So we have — we don’t have that quarrel even with the Court.

    I think it must readily be understood that no relief could be granted by anyone even under the changes article which no one disputes.

    Merely upon the finding of facts, the granting of relief, however elementary it may be, involves the application of some legal principle to those facts in order to say, “You are entitled to so many dollars.”

    Irving Jaffe:

    So that they must — everyone must who’s granting relief, apply legal principles and determine them.

    Now, there is a second point involved in this case which is embodied in the dissenting opinion of Mr. — of Judge Davis of the Court of Claims.

    That point concerns the finding of facts properly found in the court — under the Court of Claims interpretation of the arising under clause, in connection with relief which the Board might have — might have granted.

    The Court now says however that when those same facts have to do with their so-called breach of contract claim that it will determine those facts de novo and they will not be bound by the facts as found by the Board.

    Judge Davis dissents on the ground that he feels that that — the disputes clause, the Wunderlich Act and the decision of this Court will be argued, have already declared that any facts properly so found are binding for all purposes.

    That seems to me to be demonstrable very readily.

    In the disputes clause, it says — and speaking of the finality aspect of the clause, it says, “Whose decision shall be final and conclusive upon the parties thereto.”

    In other words, the facts found by him which withstand the test of the Wunderlich Act and in the — this case, they do withstand the test of the Wunderlich Act or at least they assume it for the purposes of their decision.

    If finding on the parties that at a certain fact that now exist, which the parties must accept, they cannot come in as they do in this case and say that the delays which the Government found for 60 days let us say, are no longer 60 days for any purpose but an extension of time and the fact that I can’t be assessed for any liquidated damages for that 60-day period.

    We now come into the Court as the majority opinion illustrates and says, “We now claim that the delay was 120 days.

    And of that a 120 days, we believe that a 105 were unreasonable delays caused by the Government and therefore, we want damages for that period of time.”

    The dissenting opinion of Judge Davis said that the period of delays found by the Board were necessary for them in order to determine whether they give an extension of time.

    And in considering those things, the delays damages article, Article 9 which appears in our brief on page 4, beginning on page 4, makes — delegates the contracting officer the job of finding out the courses and the facts of delay and makes those final.

    Now are they final only for the period of time that the contract may be extended or to the period of time during which liquidated damages will not be assessed, or does it actually find that this is the period of delay.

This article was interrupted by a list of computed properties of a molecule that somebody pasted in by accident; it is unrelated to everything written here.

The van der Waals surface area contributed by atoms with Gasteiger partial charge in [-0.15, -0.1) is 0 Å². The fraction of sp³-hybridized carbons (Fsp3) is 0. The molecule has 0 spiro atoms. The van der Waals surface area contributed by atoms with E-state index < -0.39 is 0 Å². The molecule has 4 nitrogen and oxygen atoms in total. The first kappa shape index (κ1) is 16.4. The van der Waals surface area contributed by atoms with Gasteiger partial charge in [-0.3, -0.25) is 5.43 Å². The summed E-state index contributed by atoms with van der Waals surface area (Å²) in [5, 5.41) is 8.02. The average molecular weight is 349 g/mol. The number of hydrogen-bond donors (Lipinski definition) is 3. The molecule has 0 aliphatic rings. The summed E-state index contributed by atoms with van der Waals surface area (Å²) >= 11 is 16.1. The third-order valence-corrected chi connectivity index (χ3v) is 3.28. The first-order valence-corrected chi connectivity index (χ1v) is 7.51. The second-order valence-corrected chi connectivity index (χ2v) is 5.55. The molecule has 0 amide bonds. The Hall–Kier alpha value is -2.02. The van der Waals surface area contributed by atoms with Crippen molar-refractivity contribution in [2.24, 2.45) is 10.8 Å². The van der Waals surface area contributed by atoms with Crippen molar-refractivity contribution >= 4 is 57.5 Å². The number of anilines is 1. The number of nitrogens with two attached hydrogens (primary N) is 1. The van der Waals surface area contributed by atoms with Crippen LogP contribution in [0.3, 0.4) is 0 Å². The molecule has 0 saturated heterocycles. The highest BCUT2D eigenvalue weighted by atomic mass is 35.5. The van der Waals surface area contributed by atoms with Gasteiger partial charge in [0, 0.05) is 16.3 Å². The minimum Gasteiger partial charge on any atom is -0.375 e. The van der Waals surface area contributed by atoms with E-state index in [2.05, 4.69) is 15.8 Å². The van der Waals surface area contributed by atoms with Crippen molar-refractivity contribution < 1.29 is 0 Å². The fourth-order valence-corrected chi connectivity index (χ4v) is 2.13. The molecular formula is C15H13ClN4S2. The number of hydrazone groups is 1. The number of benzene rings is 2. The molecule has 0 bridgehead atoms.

It includes delays caused by the Government.

    May the Court now say, “Well, the contracting officer found that the Government only caused 60-days delay.”

    But now that he is suing for damages for that delay, we can find that it was a 120 days, and try all the facts all over again.

    Neither the contract nor the Wunderlich Act which doesn’t speak about final or limited purposes, or final only for the purpose for which they acted, it is final and is final for all purposes, we think that is self-evident.

    One other thing that I would like to emphasize is that this Court has ruled that this arrangement, this contract between the parties, that the fact finders, the triers of the fact shall be one party to the agreement is a valid, binding, and enforceable agreement.

    Now, we ask this Court to find and determine that the disputes clause here without restriction makes the agency, to trier of all questions, all disputed questions concerning a question of fact in the disputes clause which we urge stands on its own feet, not related to any other clause in the contract.

    We say that that clause makes the Government agency the trier of all the facts that may arise concerning a question under this contract.

    And if the dispute is bottomed upon this contract, if they must plead this contract in order to be successful in the course of action, then it is a course of action or it is a claim or a dispute arising under the contract and any question concerning that dispute must be tried by the agency.

    And, the only thing that would happen if the agency did not — either because it was — it mistakenly believed it had no jurisdiction, if as this Court said in Bianchi, if the record is insufficient, if it’s defective, if more facts are needed, then the trier of the fact, the agency, tries them and it goes back either by suspension or remand, the semantics are unimportant.

    I would like to reserve my remaining time.

    Thank you.

    Earl Warren:

    Mr. Johnson, would you like to start your argument now or wait till morning, you may do just as you please.

    You’re almost in adjournment time.

    Gardiner Johnson:

    Yes, Your Honor.

    Mr. Chief Justice, I think about all I would have time to say this afternoon would be that I dissent.

    Earl Warren:

    Very well, you can do that in extension in the morning.

    Gardiner Johnson:

    Thank you Your Honor.